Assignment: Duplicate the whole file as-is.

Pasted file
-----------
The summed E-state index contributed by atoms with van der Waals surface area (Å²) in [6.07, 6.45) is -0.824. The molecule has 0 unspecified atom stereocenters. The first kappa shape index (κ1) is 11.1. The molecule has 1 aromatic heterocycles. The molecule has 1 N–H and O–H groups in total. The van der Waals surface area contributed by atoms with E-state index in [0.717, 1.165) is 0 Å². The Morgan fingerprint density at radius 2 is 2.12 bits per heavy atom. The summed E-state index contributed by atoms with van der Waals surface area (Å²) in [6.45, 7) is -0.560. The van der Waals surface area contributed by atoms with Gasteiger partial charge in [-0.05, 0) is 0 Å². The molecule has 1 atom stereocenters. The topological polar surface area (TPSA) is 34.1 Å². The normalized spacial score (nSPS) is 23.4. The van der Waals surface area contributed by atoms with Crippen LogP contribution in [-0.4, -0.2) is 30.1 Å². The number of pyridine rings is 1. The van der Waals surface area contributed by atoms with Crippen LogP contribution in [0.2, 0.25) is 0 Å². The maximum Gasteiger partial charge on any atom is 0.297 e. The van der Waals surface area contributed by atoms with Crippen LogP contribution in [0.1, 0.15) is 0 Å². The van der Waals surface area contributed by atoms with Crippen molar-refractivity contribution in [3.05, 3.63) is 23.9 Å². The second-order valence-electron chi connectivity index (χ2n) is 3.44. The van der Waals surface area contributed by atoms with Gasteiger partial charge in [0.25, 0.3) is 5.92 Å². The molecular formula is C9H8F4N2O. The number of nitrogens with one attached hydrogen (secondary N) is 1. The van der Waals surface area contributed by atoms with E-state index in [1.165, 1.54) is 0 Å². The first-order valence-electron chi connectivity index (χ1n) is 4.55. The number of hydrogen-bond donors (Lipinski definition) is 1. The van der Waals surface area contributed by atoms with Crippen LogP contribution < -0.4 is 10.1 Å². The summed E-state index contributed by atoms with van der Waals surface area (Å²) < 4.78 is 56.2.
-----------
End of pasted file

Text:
The summed E-state index contributed by atoms with van der Waals surface area (Å²) in [6.07, 6.45) is -0.824. The molecule has 0 unspecified atom stereocenters. The first kappa shape index (κ1) is 11.1. The molecule has 1 aromatic heterocycles. The molecule has 1 N–H and O–H groups in total. The van der Waals surface area contributed by atoms with E-state index in [0.717, 1.165) is 0 Å². The Morgan fingerprint density at radius 2 is 2.12 bits per heavy atom. The summed E-state index contributed by atoms with van der Waals surface area (Å²) in [6.45, 7) is -0.560. The van der Waals surface area contributed by atoms with Gasteiger partial charge in [-0.05, 0) is 0 Å². The molecule has 1 atom stereocenters. The topological polar surface area (TPSA) is 34.1 Å². The normalized spacial score (nSPS) is 23.4. The van der Waals surface area contributed by atoms with Crippen LogP contribution in [-0.4, -0.2) is 30.1 Å². The number of pyridine rings is 1. The van der Waals surface area contributed by atoms with Crippen LogP contribution in [0.2, 0.25) is 0 Å². The maximum Gasteiger partial charge on any atom is 0.297 e. The van der Waals surface area contributed by atoms with Crippen LogP contribution in [0.1, 0.15) is 0 Å². The van der Waals surface area contributed by atoms with Crippen molar-refractivity contribution in [3.05, 3.63) is 23.9 Å². The second-order valence-electron chi connectivity index (χ2n) is 3.44. The van der Waals surface area contributed by atoms with Gasteiger partial charge in [0.25, 0.3) is 5.92 Å². The molecular formula is C9H8F4N2O. The number of nitrogens with one attached hydrogen (secondary N) is 1. The van der Waals surface area contributed by atoms with E-state index in [1.165, 1.54) is 0 Å². The first-order valence-electron chi connectivity index (χ1n) is 4.55. The number of hydrogen-bond donors (Lipinski definition) is 1. The van der Waals surface area contributed by atoms with Crippen LogP contribution < -0.4 is 10.1 Å². The summed E-state index contributed by atoms with van der Waals surface area (Å²) < 4.78 is 56.2.